It’s one thing to hear that the most common cosmetic surgery procedure among adults is breast augmentation. It’s another to see a designer use the craze for fuller breasts to target a pre-pubescent crowd. And by pre-pubescent, I mean second grade.
Abercrombie & Fitch released a push-up bikini bra as part of their Abercrombie Kids line which targets 7-14 year-old girls. The bra’s padded cups and halter straps promise to lift and emphasize what little boobs these girls have before puberty hits.
If you’re disgusted by this marketing ploy, you’re not alone. Parent blog, Babble, writes:
“The push up bra is, effectively, a sex tool, designed to push the breasts up and out, putting them front and center where they’re more accessible to the eye (and everything else). How is this okay for a second-grader? Playing at sexy is an inevitable and important part of growing up. But there’s a difference between exploring these ideas on your own and having them sold to you in a children’s catalog. Right now, somewhere in the world, a girl is shopping at Abercrombie kids and getting the message that her breasts might need a little help.”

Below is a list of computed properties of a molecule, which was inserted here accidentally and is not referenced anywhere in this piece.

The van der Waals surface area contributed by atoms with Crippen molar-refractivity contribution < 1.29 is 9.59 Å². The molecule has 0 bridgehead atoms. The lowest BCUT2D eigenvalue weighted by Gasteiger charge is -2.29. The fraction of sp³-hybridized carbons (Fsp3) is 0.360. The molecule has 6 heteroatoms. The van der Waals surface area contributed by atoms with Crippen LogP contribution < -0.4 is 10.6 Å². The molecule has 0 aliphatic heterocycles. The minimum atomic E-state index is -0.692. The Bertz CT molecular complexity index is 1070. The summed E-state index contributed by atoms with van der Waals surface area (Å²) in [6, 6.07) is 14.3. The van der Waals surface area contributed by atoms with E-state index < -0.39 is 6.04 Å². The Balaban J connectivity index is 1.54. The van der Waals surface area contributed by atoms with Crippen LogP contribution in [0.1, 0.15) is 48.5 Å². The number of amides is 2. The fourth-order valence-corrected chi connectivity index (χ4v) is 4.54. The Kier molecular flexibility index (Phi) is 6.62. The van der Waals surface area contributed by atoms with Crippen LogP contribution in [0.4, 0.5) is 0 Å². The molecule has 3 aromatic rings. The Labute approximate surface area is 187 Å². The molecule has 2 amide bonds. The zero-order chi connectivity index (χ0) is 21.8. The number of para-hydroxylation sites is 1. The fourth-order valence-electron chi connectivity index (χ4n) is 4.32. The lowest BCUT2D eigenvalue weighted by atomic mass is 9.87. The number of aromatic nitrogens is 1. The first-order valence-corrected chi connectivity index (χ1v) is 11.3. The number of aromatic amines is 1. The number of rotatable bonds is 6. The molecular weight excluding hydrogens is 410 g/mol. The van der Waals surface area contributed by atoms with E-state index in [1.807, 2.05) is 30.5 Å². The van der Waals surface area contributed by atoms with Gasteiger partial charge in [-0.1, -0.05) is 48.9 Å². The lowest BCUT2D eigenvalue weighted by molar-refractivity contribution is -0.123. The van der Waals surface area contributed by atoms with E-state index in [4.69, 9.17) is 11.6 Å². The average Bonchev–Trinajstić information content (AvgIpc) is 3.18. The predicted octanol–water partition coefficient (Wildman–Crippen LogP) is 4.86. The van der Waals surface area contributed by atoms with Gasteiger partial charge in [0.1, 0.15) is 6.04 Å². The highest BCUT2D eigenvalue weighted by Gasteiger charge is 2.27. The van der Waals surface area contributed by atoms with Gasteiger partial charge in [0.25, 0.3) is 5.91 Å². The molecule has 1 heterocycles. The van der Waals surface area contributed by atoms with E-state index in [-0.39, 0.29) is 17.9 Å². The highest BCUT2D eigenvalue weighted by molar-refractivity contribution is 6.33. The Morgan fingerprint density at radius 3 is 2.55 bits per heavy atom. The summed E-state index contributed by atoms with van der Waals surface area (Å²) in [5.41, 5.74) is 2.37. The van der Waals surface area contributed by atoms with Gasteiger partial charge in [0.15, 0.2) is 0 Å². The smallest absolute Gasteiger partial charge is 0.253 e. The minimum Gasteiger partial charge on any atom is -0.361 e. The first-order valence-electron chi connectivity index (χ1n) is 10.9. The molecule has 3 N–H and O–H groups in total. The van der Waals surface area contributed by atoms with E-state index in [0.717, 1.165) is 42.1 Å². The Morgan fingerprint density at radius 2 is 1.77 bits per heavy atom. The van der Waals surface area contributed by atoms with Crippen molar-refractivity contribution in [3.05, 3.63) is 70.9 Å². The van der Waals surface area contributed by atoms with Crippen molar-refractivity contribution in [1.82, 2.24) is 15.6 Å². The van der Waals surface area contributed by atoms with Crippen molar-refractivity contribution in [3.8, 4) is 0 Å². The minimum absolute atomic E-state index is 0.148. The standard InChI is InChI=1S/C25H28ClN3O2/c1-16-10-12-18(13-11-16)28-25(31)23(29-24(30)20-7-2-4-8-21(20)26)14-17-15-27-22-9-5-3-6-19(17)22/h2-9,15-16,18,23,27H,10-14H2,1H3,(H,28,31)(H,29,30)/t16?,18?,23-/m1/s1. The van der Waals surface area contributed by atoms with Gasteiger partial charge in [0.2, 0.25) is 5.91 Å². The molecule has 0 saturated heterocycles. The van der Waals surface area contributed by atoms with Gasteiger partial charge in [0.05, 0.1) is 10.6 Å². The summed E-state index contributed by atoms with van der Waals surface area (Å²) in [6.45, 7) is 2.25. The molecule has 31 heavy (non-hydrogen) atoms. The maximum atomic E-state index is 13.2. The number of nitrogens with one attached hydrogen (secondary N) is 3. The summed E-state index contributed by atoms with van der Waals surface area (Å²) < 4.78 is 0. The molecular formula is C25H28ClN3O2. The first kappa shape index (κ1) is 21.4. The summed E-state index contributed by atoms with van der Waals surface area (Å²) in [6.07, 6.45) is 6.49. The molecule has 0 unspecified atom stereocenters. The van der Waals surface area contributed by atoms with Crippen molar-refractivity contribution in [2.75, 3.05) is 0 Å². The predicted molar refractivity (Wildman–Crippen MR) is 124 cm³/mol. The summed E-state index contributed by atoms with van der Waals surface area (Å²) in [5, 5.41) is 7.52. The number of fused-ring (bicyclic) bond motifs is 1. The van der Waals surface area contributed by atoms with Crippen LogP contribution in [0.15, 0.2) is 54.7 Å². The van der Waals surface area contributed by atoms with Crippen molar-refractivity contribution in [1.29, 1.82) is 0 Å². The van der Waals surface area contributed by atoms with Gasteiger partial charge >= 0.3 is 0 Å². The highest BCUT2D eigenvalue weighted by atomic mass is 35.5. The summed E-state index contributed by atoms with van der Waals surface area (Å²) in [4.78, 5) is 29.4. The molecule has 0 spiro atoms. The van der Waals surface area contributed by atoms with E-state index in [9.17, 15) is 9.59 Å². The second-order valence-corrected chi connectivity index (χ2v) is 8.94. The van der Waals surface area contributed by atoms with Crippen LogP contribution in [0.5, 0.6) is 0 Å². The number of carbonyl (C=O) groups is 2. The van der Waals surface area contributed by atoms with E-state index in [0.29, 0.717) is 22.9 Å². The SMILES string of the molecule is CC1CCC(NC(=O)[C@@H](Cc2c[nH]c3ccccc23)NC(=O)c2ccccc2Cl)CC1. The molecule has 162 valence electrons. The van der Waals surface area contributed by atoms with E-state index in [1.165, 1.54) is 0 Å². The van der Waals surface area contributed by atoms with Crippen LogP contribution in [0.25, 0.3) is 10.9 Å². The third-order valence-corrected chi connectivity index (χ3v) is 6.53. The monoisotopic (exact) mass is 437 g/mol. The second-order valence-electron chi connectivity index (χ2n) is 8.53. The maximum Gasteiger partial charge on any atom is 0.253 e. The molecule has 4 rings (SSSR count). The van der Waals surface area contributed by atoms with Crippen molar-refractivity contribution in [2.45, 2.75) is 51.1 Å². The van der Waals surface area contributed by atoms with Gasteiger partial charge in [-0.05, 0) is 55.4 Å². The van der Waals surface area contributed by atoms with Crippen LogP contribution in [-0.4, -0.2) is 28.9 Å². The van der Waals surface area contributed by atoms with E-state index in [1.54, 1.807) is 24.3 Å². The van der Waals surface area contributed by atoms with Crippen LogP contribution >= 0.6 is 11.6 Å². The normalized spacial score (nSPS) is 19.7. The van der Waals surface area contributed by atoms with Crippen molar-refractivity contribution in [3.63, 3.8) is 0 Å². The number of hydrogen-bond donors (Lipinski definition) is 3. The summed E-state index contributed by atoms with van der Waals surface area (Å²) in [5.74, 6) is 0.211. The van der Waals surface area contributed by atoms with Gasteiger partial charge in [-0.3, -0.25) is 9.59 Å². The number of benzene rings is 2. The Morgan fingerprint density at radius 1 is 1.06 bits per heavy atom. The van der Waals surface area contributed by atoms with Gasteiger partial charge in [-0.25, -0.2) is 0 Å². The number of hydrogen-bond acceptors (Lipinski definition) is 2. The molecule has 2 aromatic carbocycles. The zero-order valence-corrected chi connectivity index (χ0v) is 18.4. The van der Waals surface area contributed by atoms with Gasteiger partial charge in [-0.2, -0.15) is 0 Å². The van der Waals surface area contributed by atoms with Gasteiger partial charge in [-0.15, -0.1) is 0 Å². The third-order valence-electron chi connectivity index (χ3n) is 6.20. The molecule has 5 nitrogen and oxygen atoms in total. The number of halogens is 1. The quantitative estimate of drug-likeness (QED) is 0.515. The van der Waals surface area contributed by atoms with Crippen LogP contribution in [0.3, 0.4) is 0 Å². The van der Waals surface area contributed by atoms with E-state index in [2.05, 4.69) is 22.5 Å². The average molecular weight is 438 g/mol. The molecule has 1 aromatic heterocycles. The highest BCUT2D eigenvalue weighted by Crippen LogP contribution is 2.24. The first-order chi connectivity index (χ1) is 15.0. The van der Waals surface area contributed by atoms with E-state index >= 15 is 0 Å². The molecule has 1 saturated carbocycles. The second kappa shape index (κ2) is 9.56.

Girls have their whole adult and late teenage lives to worry about their breasts not being “big enough,” or to wish they could get reduction surgery if their boobs are “too big.” Why give them a complex before its time?
And if push-up bras are meant to draw attention to breasts and create cleavage which entices men to have sex, what exactly is Abercrombie promoting here?
This is just as alarming as the mom who injected her 8 year-old with Botox, reported this week on Jezebel.
It’s bad enough that as a culture we’re obsessed with beauty so much so that we undergo dangerous practices as adults. But to encourage our kids to adapt that warped way of thinking before they even hit middle school? That’s a new low.
The one bikini I was allowed to wear as a kid had pink polka dots, bows and flowers. My stomach poked out hilariously between the top and bottom and I’m pretty certain no thought of breasts or cleavage was put into the design.
And frankly, I liked it that way.
-Jessica C. Andrews